ArcNews Online

Summer 2008
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In 1968, Congress passed the National Flood Insurance Act and created the National Flood Insurance Program (NFIP). The act mandated that the nation's flood zones be established in order to define locations subject to higher probability of flooding. Paper maps were created to show the location of 100-year floodplains. Properties in a 100-year floodplain have a 1-in-100 chance to flood in any given year and are thus labeled Special Flood Hazard Areas (SFHAs).

Specific building standards and flood insurance rates were assigned to SFHAs, and risk zones were established and designated by a letter or series of letters. AE Zone, for example, denotes a floodplain with a 100-year elevation, while VE Zone identifies flooding along a coastline. Shaded X Zone areas have a low to moderate risk of flooding and are located in a 500-year floodplain, while X Zone areas are outside a 500-year floodplain.

The result of detailed topographic and hydraulic studies was state-of-the-art paper flood insurance rate maps (FIRMs), first printed in 1973. FIRMs became the official source of data for determining if a structure was located in a flood zone and were used to establish flood insurance rates and building codes.

As digital technology evolved, computer-aided design (CAD) files were used in the 1980s to process and produce paper FIRMs. In the 1990s, Windows-supported applications were common on desktop computers, and the Federal Emergency Management Agency (FEMA) answered with digital FIRMs in an early GIS format called Q3. Because the floodplain data provided was compressed into a single layer of zones, Q3 maps were void of some paper map features, such as base flood elevations, river cross sections, study data, and river depths.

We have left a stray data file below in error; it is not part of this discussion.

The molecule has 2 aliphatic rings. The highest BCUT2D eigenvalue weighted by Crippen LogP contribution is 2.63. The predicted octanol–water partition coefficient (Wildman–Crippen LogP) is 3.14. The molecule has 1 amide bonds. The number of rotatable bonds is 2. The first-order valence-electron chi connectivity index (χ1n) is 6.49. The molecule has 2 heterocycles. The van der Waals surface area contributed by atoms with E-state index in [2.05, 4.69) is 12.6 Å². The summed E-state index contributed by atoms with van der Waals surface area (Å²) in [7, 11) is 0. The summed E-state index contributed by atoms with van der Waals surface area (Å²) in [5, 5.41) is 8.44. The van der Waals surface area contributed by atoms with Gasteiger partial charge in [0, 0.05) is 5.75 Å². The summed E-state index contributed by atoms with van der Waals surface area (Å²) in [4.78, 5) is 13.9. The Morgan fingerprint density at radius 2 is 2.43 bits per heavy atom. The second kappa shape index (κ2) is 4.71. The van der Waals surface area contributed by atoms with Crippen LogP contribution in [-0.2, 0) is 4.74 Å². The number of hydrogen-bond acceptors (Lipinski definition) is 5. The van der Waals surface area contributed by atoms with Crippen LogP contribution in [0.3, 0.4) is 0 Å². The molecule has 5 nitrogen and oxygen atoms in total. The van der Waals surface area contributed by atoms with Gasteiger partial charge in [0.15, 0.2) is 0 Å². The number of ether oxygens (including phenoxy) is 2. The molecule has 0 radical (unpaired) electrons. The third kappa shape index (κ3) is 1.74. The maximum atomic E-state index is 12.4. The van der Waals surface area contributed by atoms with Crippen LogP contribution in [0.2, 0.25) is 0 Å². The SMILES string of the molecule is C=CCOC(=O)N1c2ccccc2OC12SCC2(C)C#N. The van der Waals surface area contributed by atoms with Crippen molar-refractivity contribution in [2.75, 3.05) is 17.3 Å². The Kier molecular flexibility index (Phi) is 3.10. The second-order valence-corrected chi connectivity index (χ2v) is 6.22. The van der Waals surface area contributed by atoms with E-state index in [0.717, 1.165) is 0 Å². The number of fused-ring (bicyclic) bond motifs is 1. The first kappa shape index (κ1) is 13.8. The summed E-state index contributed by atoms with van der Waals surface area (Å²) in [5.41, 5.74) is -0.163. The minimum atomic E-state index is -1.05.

Paper maps and Q3 data were preempted in 2004 when FEMA, Congress, and president George W. Bush recognized the value of digital flood insurance rate maps (DFIRMs) and initiated the Map Modernization program. As part of its mission to reduce loss of life and property from all types of hazards, FEMA's Mitigation Division oversees the production of DFIRMs, all of which are being released in GIS formats.

See also "GIS-Based Flood Mapping at FEMA."

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